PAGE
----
“This catalog is too large to display. Please enter your search criteria.”
Oddly enough, you can still see your entire catalog without logging in to your account by using the “search BMI repertoire” function and entering your name as songwriter/composer.
My guess is not for while. Cause I believe there is a long arc on a lot of this. Like stacking up episodes that recur. That takes a while and if the hypothetical composer waits and slams the 1000 tunes up it will still take some time for the episodes to accumulate. I know sometimes tunes just sit there for years before being picked for something. … it seems better to me to go ahead an get the tunes working as soon as possible.
This is consistent with my experience. Some tracks are unused for 3 or 4 years, then used often.
Or, another way of looking at it: Tracks I produced/signed in 2013/2014 outearned tracks I produced/signed in 2015/2016 on my most recent PRO statement.
I’ve had a Tunesat account for years. Here’s my experience:
If the wrong show title (or no show title) is displayed initially, it usually corrects in a day or two.
If Tunesat detects a promo or commercial, it will display the title of the show in which the promo/commercial airs. That’s pretty easy to figure out though. If the same track and length is detected during several different shows in the same day, it’s probably a commercial or promo.
I haven’t noticed any significant change over time in the percentage of placements that are detected. I would estimate that 15 to 25 percent of my placements are detected, and often only a portion of the placement is captured. I only track US TV placements.
It IS perplexing to me that this service detects so few placements. I know I’ve seen posts on MLR reporting that some composers have a much higher detection percentage than me. I can’t figure that out.
I still choose to pay for the service though. When deciding what music to produce, it’s very useful to know what is being placed ASAP, and I’m not aware of an alternative to Tunesat. Customer service is good and the interface is easy to use.January 22, 2017 at 4:11 pm in reply to: 1st PRO royalty and how many tracks written prior? #26656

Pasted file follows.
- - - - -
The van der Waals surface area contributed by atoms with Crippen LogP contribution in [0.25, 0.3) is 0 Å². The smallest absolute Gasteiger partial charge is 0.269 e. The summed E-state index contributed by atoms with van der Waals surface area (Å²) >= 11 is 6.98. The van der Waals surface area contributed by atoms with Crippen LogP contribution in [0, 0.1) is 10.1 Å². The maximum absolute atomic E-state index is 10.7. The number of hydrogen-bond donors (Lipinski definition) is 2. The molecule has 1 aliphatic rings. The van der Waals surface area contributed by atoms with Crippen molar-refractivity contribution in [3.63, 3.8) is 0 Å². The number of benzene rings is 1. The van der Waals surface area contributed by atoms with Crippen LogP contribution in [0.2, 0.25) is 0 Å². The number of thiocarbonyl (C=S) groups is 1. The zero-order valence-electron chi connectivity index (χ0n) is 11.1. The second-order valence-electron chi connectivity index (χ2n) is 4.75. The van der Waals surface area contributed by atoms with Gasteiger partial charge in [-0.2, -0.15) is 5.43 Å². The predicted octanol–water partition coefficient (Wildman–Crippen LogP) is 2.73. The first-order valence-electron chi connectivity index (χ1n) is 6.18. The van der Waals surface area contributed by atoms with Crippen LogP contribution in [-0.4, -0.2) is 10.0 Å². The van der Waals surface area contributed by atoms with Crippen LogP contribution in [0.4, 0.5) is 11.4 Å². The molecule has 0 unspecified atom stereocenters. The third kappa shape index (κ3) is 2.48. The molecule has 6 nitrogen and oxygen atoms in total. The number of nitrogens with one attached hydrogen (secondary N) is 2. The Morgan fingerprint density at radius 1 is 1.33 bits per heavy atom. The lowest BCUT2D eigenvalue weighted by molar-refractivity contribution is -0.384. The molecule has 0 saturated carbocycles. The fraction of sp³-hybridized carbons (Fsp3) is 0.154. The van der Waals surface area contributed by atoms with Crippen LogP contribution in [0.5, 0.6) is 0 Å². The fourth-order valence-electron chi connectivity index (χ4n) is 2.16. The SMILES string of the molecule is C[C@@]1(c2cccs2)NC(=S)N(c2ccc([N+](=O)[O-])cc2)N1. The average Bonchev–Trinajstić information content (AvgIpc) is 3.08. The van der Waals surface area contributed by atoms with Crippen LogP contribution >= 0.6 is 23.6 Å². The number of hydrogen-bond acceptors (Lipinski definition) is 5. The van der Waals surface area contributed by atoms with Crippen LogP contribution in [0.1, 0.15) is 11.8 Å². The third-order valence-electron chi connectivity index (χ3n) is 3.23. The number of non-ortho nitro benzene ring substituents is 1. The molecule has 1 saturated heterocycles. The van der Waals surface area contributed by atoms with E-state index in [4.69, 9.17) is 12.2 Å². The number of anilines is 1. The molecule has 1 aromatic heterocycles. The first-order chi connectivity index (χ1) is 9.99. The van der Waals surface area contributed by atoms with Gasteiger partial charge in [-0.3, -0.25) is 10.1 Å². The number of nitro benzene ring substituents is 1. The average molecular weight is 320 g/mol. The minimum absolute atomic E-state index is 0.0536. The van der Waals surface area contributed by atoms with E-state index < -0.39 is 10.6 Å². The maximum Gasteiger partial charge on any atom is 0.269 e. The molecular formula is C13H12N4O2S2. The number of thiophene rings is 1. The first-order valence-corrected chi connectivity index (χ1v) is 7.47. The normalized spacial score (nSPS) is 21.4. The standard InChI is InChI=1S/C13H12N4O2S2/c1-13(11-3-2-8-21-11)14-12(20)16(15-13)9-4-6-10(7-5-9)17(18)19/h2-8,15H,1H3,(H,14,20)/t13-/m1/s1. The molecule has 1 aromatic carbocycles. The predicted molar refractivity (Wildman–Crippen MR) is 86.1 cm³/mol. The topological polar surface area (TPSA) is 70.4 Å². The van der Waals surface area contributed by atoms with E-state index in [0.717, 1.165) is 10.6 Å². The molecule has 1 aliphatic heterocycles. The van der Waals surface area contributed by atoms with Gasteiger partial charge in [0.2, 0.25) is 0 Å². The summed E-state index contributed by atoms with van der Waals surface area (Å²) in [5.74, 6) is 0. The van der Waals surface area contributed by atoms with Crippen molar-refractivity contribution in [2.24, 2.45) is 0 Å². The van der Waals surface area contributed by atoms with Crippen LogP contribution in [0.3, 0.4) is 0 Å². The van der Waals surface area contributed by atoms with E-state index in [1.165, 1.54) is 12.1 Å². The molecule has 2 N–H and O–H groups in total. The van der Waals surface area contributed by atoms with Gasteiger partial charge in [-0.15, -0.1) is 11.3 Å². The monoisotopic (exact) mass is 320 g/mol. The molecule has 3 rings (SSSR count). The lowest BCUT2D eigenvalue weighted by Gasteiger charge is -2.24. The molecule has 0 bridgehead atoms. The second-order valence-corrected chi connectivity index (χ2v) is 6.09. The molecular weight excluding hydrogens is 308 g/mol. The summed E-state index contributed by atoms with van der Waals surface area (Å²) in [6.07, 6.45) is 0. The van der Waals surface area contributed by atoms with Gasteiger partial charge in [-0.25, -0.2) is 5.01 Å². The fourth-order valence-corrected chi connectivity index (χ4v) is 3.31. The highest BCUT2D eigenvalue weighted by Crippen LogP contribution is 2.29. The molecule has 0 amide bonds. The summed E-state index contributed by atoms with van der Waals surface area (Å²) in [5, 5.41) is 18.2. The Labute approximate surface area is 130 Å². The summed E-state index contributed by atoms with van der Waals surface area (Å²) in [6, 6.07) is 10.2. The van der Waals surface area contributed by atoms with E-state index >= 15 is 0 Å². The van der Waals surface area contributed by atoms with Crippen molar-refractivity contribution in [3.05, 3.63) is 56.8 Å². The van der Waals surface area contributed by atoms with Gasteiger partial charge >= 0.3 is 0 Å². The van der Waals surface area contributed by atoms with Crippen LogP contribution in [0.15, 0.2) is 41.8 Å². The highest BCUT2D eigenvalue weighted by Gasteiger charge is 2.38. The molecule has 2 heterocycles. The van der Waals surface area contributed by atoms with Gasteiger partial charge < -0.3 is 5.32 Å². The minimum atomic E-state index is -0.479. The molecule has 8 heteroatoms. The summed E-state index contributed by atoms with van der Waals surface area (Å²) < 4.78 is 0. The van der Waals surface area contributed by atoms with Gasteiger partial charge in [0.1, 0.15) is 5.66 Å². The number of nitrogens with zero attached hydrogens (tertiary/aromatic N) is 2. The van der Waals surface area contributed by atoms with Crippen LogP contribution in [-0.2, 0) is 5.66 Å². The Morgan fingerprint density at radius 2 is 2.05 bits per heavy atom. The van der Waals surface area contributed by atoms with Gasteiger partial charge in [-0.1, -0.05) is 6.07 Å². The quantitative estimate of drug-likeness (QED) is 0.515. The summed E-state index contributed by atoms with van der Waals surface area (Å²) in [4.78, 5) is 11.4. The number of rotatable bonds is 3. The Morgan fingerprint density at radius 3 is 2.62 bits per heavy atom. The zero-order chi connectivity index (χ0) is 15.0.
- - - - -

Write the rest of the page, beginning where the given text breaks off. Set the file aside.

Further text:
Roughly 1-2 years and 100-200 tracks before PRO payments started. Then another 5-6 quarters before quarterly payments passed $1K. That was roughly 4 years ago and payments have grown steadily. Of course, I’m continuing to produce music.
It’s a long term enterprise for sure.
It can be corrected. The amount you were erroneously paid will be deducted from a future statement.
50 percent means you co-wrote and split the writer’s share. 200 percent means you own the writer’s and the publisher’s share.
If you are bringing in musicians to record music you have written, you can treat it as a work for hire. You pay the musicians for the session, but they don’t participate in ownership or royalties.
I think you can find boilerplate WFH agreements online. Doesn’t hurt to speak with a music attorney of course. But the spirit of this kind of agreement is pretty straightforward.
In my experience, payments for original Netflix programs are similar to good cable placements and less than many network placements.
My BMI statements include many (2-3 pages) Netflix payments under $1 for streaming of shows that originated elsewhere, and much larger payments for streaming of very popular shows. I don’t know if that represents less royalties per view than other TV reruns.